A common struggle of anyone who has had the pleasure of going through restaurant construction or building finish out can be the sacrifices, compromises, and changes that often occur during the building process. The architect comes up with a design that is going to beautiful. He hands the plans off to the contractor and explains his vision, only to be returned by a blank stare and the very apparent thought bubble that reads, “How does this guy expect me to put this together?” The plans were sound, but the execution can sometimes be more of a challenge often adding important things to the budget such as time and especially money.
Often in these cases, one thing that gets overlooked is the maintenance of certain equipment long after the architect and contractors are paid and gone. In particular, concessions might have been made in regards to the duct work for your kitchen exhaust system.
It is important to know how the Kitchen Exhaust System works. The exhaust fan pulls away the smoke and the grease from the vent hood in the kitchen. These two components are connected somehow by a series of duct work. The most efficient way, not only in performance but in cost to maintain, is to have the exhaust duct work run vertically from the hood to the external exhaust fan above. These are the most common systems, and you will find that there is a market value for cost to maintain these systems and keep them up to code. However, there is always going to be the case where certain design or structural elements forbid the exhaust ducts to run vertically. In these circumstances, a horizontal exhaust duct will have to be put in place to connect the vertical duct work together. While not really affecting the performance of the system, the maintenance required is marginally more difficult based on the length of the horizontal run. There are other factors dictated by the NFPA 96 code that pertain to horizontal duct work such as the required amount of access panels and the slope of the plane needed. The bottom line is that any length of horizontal duct work is going to add to the scope of maintaining the system not only in time but in money.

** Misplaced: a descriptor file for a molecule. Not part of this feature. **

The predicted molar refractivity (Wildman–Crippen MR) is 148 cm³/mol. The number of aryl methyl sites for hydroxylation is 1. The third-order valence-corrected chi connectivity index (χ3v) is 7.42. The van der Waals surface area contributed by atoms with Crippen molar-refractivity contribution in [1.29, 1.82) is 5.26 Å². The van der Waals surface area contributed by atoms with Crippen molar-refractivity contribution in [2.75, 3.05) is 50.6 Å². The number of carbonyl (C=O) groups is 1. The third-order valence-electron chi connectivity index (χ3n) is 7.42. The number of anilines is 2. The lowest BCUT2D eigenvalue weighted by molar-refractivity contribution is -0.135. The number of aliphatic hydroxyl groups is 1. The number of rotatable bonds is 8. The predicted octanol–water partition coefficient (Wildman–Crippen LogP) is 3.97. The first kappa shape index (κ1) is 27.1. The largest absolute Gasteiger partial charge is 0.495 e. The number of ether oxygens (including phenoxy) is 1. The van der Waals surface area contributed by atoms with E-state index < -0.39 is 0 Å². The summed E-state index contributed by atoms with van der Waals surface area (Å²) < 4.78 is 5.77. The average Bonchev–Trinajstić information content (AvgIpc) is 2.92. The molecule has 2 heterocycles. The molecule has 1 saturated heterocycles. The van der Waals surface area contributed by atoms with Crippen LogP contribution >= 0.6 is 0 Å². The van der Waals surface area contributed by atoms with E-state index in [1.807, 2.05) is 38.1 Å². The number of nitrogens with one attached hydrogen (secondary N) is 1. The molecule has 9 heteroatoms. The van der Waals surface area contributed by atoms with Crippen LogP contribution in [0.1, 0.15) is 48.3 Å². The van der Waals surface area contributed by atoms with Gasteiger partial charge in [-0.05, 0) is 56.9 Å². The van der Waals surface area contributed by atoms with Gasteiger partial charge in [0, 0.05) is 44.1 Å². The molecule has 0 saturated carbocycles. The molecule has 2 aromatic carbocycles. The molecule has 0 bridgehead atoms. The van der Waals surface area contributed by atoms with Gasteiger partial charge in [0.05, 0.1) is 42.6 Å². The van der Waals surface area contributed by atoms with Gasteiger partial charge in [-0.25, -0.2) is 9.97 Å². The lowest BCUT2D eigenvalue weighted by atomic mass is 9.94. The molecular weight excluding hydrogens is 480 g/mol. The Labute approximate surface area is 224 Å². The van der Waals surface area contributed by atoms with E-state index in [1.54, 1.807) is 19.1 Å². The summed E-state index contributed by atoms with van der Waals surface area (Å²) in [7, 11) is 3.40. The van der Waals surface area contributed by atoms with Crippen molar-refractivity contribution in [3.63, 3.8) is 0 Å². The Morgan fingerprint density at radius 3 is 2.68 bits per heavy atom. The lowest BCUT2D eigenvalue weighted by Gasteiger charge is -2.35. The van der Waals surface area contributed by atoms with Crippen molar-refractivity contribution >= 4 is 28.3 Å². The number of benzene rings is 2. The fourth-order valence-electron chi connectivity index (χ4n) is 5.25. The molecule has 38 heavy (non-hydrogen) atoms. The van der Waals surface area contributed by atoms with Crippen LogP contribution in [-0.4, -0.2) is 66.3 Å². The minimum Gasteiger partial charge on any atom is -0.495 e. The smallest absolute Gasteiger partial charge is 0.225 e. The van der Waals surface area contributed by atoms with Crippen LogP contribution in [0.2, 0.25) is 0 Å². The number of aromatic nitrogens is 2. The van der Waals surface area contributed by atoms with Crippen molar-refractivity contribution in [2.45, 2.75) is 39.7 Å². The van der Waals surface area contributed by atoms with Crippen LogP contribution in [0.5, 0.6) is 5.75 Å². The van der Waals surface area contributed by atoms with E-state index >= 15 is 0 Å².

It is always a good practice when budgeting to have a kitchen exhaust cleaning professional give their opinion during the design phase of your project. Often these services can be offered at little to no cost depending on the size of the project. In many cases, the initial cost of having the system designed and constructed to be maintenance friendly will be highly outweighed by the lower costs of keeping the system safe and up to code.
If you have any question please do not hesitate to call us at 972-704-1812 or visit us at www.thehoodboss.com.
With the turnover rate in most restaurants today, having a kitchen exhaust system diagram on site is a must for restaurant owners. The diagram will allow the Kitchen Manager, General Manager, Maintenance Company, Fire Marshall, and Health Inspectors to have a clear cut understanding of the design of the system in order to be sure that the system is being maintained properly. A proper understanding of your kitchen exhaust system could prevent a fire in your facility and prevent potential risk of danger to your staff and guest. Below are a few questions that you can’t afford not to ask yourself.
- Do you know every bend and turn in your kitchen exhaust system?
- Does your managing staff have the same understanding as you?
- If not, how can you be sure that you are not at risk of fire?